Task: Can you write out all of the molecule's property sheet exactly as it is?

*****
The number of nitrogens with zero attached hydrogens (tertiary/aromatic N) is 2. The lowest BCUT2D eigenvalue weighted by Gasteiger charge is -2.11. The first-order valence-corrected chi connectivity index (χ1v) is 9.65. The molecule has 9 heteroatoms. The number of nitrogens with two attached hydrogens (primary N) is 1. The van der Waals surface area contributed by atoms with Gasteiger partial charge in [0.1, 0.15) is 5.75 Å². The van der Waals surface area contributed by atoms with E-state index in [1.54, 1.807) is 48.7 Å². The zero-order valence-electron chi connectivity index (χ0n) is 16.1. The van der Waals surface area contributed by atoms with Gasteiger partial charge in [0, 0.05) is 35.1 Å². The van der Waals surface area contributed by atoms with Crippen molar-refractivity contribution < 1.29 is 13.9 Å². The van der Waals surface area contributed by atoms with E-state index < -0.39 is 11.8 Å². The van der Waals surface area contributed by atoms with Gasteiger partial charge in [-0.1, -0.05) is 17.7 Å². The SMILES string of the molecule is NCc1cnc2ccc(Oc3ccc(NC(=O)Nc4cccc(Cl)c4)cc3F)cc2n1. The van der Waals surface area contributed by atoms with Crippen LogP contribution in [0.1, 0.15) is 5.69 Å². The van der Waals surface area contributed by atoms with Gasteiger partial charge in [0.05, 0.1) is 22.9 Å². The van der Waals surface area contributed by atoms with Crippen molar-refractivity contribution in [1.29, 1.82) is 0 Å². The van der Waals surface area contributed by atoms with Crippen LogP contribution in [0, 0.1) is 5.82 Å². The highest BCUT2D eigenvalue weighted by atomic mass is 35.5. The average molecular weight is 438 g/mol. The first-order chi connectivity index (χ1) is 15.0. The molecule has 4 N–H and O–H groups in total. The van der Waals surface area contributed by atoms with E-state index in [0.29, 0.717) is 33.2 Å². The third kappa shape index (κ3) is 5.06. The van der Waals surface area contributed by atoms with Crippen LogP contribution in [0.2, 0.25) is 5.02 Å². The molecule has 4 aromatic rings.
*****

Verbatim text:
The number of nitrogens with zero attached hydrogens (tertiary/aromatic N) is 2. The lowest BCUT2D eigenvalue weighted by Gasteiger charge is -2.11. The first-order valence-corrected chi connectivity index (χ1v) is 9.65. The molecule has 9 heteroatoms. The number of nitrogens with two attached hydrogens (primary N) is 1. The van der Waals surface area contributed by atoms with Gasteiger partial charge in [0.1, 0.15) is 5.75 Å². The van der Waals surface area contributed by atoms with E-state index in [1.54, 1.807) is 48.7 Å². The zero-order valence-electron chi connectivity index (χ0n) is 16.1. The van der Waals surface area contributed by atoms with Gasteiger partial charge in [0, 0.05) is 35.1 Å². The van der Waals surface area contributed by atoms with Crippen molar-refractivity contribution < 1.29 is 13.9 Å². The van der Waals surface area contributed by atoms with E-state index < -0.39 is 11.8 Å². The van der Waals surface area contributed by atoms with Gasteiger partial charge in [-0.1, -0.05) is 17.7 Å². The SMILES string of the molecule is NCc1cnc2ccc(Oc3ccc(NC(=O)Nc4cccc(Cl)c4)cc3F)cc2n1. The van der Waals surface area contributed by atoms with Crippen LogP contribution in [0.1, 0.15) is 5.69 Å². The van der Waals surface area contributed by atoms with Gasteiger partial charge in [0.05, 0.1) is 22.9 Å². The van der Waals surface area contributed by atoms with Crippen molar-refractivity contribution in [1.29, 1.82) is 0 Å². The van der Waals surface area contributed by atoms with Crippen LogP contribution in [0, 0.1) is 5.82 Å². The highest BCUT2D eigenvalue weighted by atomic mass is 35.5. The average molecular weight is 438 g/mol. The first-order chi connectivity index (χ1) is 15.0. The molecule has 4 N–H and O–H groups in total. The van der Waals surface area contributed by atoms with E-state index in [0.29, 0.717) is 33.2 Å². The third kappa shape index (κ3) is 5.06. The van der Waals surface area contributed by atoms with Crippen LogP contribution in [0.2, 0.25) is 5.02 Å². The molecule has 4 aromatic rings.